Compensating College Athletes

Essay by Erik SjogrenUniversity, Bachelor'sA, January 1997

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In today's world of big-time college athletics there are huge amounts of revenue being brought into the universities by athletes. However, some of the athletes that make the money for their schools can't even afford to buy the team sweatshirt that they are making popular. Thus, it is difficult for the athletes to resist the temptation of accepting compensation for their performances. Not surprisingly, the media is filled with stories of the NCAA scandals and allegations surrounding star athletes receiving money and gifts from agents, advertisers, coaches, and even colleges. I believe that NCAA college athletes should be compensated because of the large amounts of revenue they generate for their schools. If they were compensated, it could deter athletes from entering the draft before graduation. Since the NCAA prohibits athletes from having a job during the school year, these players need some type of income.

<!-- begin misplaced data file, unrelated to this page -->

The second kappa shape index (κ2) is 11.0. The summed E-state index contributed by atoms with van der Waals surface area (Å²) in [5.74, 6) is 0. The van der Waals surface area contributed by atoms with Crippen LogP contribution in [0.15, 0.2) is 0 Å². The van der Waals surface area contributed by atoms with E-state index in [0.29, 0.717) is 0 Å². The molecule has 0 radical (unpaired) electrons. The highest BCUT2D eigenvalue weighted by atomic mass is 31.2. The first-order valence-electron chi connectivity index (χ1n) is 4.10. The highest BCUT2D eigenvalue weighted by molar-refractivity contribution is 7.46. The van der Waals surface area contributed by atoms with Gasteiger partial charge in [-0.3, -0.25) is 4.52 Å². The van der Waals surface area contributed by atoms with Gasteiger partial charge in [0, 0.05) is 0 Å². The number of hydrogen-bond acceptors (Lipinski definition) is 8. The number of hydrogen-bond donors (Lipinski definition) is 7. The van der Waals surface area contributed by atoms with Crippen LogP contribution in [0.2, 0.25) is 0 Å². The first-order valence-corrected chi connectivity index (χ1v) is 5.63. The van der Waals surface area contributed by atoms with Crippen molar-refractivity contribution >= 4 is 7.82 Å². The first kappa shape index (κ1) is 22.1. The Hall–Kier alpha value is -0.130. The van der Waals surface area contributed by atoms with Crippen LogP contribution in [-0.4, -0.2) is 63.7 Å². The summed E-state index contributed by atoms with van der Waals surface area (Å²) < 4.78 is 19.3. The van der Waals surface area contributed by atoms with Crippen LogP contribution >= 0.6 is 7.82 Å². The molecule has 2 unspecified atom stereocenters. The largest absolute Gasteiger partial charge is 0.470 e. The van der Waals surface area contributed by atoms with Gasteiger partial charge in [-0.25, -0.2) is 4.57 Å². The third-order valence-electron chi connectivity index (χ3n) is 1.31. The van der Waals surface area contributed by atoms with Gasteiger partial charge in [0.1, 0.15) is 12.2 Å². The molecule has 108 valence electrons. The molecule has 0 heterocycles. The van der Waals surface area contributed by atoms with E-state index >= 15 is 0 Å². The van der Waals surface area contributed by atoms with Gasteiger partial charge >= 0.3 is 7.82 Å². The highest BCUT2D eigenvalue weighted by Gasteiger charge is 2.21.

First, the amount of money generated by college athletics is staggering.

For example, the Miami Hurricanes football team raised $517 million for their school in a five-year period of time (Wolff, 'Broken' 25). Similarly, the Washington Huskies football program earns $1.4 million in television revenue yearly (Looney 43). Dick DeVenzio, in his book, Rip-Off U., supposes that if each member of a premier NCAA basketball program were to receive just half of the gate receipts from one game - not any other revenue but the gate receipts - the player would receive $120 thousand (28).

Since colleges and universities make a fortune from their athletics, it is only right that the athletes share this revenue. It is like someone working a steady job and turning the paycheck back to his employer. Being an NCAA Division I football or basketball player is comparable to having a nine-to-five job, plus being a full time student. Raul Bey,